Even though there are 16,000 certified Special Education teachers in Arizona right now, less than half are currently reported as teaching in our schools.

Shortages in these teachers, Speech-Language Pathologists, Occupational Therapists, Physical Therapists, and School Psychologists are at crisis levels.

None of these positions were included in the 20×2020 raises – and many of these professionals are paid higher wages in other industries, like healthcare or in private practice.

Contributing to the shortage is the fact that special education teachers face higher rates of burnout as they balance teaching among high caseloads, mandatory paperwork, limited resources and high turnover of support staff.

Given this reality, it’s critical to provide comprehensive supports for special education teachers — especially during their first years in the classroom. This is why the Arizona Department of Education’s Exceptional Student Services team developed an exciting new program called Teach Camp.

Teach Camp was designed in partnership with the Arizona Council for Exceptional Children to improve the retention of new special education teachers. It offers an extensive, year-long system of supports, including ongoing professional development and connection to a network of peers. Last year’s Teach Camp assisted 140 educators – and is fast becoming a national model.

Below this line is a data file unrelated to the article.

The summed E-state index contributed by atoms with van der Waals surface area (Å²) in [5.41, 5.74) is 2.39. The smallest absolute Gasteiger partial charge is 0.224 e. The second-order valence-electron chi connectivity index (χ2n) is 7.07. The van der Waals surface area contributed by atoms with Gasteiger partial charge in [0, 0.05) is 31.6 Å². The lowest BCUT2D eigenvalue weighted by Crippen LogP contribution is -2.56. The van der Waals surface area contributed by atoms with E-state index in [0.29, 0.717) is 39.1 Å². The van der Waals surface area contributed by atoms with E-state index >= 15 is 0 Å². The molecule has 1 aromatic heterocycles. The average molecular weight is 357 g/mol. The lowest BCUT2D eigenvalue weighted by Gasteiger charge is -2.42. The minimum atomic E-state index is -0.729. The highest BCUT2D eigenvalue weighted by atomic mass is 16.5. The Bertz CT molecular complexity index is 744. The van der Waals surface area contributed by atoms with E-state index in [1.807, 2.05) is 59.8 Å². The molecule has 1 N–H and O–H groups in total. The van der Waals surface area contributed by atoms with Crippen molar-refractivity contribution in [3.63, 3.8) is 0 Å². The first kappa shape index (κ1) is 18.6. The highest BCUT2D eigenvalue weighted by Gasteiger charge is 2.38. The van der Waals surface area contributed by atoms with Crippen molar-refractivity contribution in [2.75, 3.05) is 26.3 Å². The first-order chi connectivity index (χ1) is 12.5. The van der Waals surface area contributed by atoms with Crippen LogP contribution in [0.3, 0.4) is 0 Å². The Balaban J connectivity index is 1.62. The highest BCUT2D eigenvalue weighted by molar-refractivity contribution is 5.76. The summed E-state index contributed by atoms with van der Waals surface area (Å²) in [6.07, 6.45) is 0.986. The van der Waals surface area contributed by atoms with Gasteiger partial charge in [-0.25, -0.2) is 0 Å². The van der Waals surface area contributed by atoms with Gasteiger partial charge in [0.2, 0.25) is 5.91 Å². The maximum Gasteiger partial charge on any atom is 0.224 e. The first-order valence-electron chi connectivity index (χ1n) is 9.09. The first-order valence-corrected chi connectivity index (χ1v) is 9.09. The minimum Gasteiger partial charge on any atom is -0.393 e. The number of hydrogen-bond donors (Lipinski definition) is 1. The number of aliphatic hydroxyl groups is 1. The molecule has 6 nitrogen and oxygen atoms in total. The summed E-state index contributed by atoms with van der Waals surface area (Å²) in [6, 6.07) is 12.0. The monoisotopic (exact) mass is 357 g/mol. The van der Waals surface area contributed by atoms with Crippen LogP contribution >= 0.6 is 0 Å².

Our specialists at ADE have found innovative ways to support teachers. To build on that success, I’m grateful for your partnership with ADE in all the ways we serve the field.

Last year, with Senator Boyer’s leadership on SB1318, ADE created a Dyslexia Specialist position for the first time in Arizona’s history. We are thrilled that Michelle Hodges – a middle school interventionist and developmental preschool teacher – is now working with teams across ADE to ensure all of Arizona’s students receive effective reading instruction, and that schools know best practices for identifying students with dyslexic characteristics.

I want to thank Senator Boyer for sponsoring SB1491, which you are hearing today, and which includes funding for Michelle’s position as well as two more full-time employees who will provide trainings to K-3 educators across the state. I urge this committee to support this bill and allow ADE to build a team that, together, will help our schools meet the needs of struggling readers, especially those with dyslexia.

Another part of Michelle’s new role is supporting our Early Childhood team in educating preschool providers on how to identify language processing challenges.